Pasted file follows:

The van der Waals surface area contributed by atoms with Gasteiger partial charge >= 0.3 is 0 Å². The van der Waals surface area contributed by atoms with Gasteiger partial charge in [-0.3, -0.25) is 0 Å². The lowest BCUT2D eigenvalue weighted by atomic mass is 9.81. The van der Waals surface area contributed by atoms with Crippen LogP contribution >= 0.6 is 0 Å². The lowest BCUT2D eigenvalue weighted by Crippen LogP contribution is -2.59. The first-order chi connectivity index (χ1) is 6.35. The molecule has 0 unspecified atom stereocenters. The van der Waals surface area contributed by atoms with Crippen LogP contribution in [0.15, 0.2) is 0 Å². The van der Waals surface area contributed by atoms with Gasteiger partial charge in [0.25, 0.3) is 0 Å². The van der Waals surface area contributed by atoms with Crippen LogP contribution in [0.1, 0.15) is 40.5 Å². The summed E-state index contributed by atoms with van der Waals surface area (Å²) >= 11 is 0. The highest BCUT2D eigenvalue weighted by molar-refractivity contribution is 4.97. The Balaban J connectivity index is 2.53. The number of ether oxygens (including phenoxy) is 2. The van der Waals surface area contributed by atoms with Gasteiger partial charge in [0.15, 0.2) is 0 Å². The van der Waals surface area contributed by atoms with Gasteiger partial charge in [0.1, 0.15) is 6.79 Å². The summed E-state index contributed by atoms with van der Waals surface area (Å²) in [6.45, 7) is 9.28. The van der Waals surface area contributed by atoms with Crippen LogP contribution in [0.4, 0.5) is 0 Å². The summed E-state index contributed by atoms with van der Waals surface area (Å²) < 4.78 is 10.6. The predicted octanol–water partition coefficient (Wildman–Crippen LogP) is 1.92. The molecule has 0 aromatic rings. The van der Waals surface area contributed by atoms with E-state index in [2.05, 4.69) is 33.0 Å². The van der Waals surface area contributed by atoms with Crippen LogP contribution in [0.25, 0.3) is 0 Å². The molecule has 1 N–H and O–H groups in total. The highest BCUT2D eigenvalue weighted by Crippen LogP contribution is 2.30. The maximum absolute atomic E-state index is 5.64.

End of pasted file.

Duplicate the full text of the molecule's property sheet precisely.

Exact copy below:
The van der Waals surface area contributed by atoms with Gasteiger partial charge >= 0.3 is 0 Å². The van der Waals surface area contributed by atoms with Gasteiger partial charge in [-0.3, -0.25) is 0 Å². The lowest BCUT2D eigenvalue weighted by atomic mass is 9.81. The van der Waals surface area contributed by atoms with Crippen LogP contribution >= 0.6 is 0 Å². The lowest BCUT2D eigenvalue weighted by Crippen LogP contribution is -2.59. The first-order chi connectivity index (χ1) is 6.35. The molecule has 0 unspecified atom stereocenters. The van der Waals surface area contributed by atoms with Crippen LogP contribution in [0.15, 0.2) is 0 Å². The van der Waals surface area contributed by atoms with Gasteiger partial charge in [0.25, 0.3) is 0 Å². The van der Waals surface area contributed by atoms with Crippen LogP contribution in [0.1, 0.15) is 40.5 Å². The summed E-state index contributed by atoms with van der Waals surface area (Å²) >= 11 is 0. The highest BCUT2D eigenvalue weighted by molar-refractivity contribution is 4.97. The Balaban J connectivity index is 2.53. The number of ether oxygens (including phenoxy) is 2. The van der Waals surface area contributed by atoms with Gasteiger partial charge in [0.15, 0.2) is 0 Å². The van der Waals surface area contributed by atoms with Gasteiger partial charge in [0.1, 0.15) is 6.79 Å². The summed E-state index contributed by atoms with van der Waals surface area (Å²) in [6.45, 7) is 9.28. The van der Waals surface area contributed by atoms with Crippen LogP contribution in [0.4, 0.5) is 0 Å². The summed E-state index contributed by atoms with van der Waals surface area (Å²) < 4.78 is 10.6. The predicted octanol–water partition coefficient (Wildman–Crippen LogP) is 1.92. The molecule has 0 aromatic rings. The van der Waals surface area contributed by atoms with E-state index in [2.05, 4.69) is 33.0 Å². The van der Waals surface area contributed by atoms with Crippen LogP contribution in [0.25, 0.3) is 0 Å². The molecule has 1 N–H and O–H groups in total. The highest BCUT2D eigenvalue weighted by Crippen LogP contribution is 2.30. The maximum absolute atomic E-state index is 5.64.